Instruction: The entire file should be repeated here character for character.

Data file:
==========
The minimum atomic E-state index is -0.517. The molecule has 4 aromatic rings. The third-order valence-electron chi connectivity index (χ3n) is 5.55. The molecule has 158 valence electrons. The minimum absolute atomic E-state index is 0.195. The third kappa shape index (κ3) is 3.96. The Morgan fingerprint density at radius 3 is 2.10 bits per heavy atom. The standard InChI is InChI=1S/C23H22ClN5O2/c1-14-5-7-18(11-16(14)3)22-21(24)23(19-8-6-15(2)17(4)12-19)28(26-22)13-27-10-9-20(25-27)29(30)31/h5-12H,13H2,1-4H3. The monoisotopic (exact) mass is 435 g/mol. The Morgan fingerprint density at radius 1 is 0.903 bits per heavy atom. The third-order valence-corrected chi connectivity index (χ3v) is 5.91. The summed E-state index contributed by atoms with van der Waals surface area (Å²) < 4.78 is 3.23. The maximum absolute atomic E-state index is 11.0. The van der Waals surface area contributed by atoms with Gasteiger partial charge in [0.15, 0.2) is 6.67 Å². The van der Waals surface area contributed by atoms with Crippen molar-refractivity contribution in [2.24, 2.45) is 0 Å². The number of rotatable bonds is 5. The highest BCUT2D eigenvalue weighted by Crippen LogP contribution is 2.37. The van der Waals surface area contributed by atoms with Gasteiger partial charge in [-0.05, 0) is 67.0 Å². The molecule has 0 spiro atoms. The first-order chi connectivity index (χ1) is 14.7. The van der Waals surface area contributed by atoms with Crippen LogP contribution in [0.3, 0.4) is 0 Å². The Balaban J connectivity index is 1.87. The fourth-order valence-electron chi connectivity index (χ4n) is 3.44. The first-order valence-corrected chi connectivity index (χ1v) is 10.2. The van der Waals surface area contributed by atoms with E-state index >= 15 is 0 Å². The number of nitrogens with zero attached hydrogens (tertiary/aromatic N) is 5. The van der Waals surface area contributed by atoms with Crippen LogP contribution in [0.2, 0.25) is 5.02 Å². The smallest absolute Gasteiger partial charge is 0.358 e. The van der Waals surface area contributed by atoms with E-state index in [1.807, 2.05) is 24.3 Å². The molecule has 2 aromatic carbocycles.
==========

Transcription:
The minimum atomic E-state index is -0.517. The molecule has 4 aromatic rings. The third-order valence-electron chi connectivity index (χ3n) is 5.55. The molecule has 158 valence electrons. The minimum absolute atomic E-state index is 0.195. The third kappa shape index (κ3) is 3.96. The Morgan fingerprint density at radius 3 is 2.10 bits per heavy atom. The standard InChI is InChI=1S/C23H22ClN5O2/c1-14-5-7-18(11-16(14)3)22-21(24)23(19-8-6-15(2)17(4)12-19)28(26-22)13-27-10-9-20(25-27)29(30)31/h5-12H,13H2,1-4H3. The monoisotopic (exact) mass is 435 g/mol. The Morgan fingerprint density at radius 1 is 0.903 bits per heavy atom. The third-order valence-corrected chi connectivity index (χ3v) is 5.91. The summed E-state index contributed by atoms with van der Waals surface area (Å²) < 4.78 is 3.23. The maximum absolute atomic E-state index is 11.0. The van der Waals surface area contributed by atoms with Gasteiger partial charge in [0.15, 0.2) is 6.67 Å². The van der Waals surface area contributed by atoms with Crippen molar-refractivity contribution in [2.24, 2.45) is 0 Å². The number of rotatable bonds is 5. The highest BCUT2D eigenvalue weighted by Crippen LogP contribution is 2.37. The van der Waals surface area contributed by atoms with Gasteiger partial charge in [-0.05, 0) is 67.0 Å². The molecule has 0 spiro atoms. The first-order chi connectivity index (χ1) is 14.7. The van der Waals surface area contributed by atoms with Crippen LogP contribution in [0.3, 0.4) is 0 Å². The Balaban J connectivity index is 1.87. The fourth-order valence-electron chi connectivity index (χ4n) is 3.44. The first-order valence-corrected chi connectivity index (χ1v) is 10.2. The van der Waals surface area contributed by atoms with E-state index >= 15 is 0 Å². The number of nitrogens with zero attached hydrogens (tertiary/aromatic N) is 5. The van der Waals surface area contributed by atoms with Crippen LogP contribution in [0.2, 0.25) is 5.02 Å². The smallest absolute Gasteiger partial charge is 0.358 e. The van der Waals surface area contributed by atoms with E-state index in [1.807, 2.05) is 24.3 Å². The molecule has 2 aromatic carbocycles.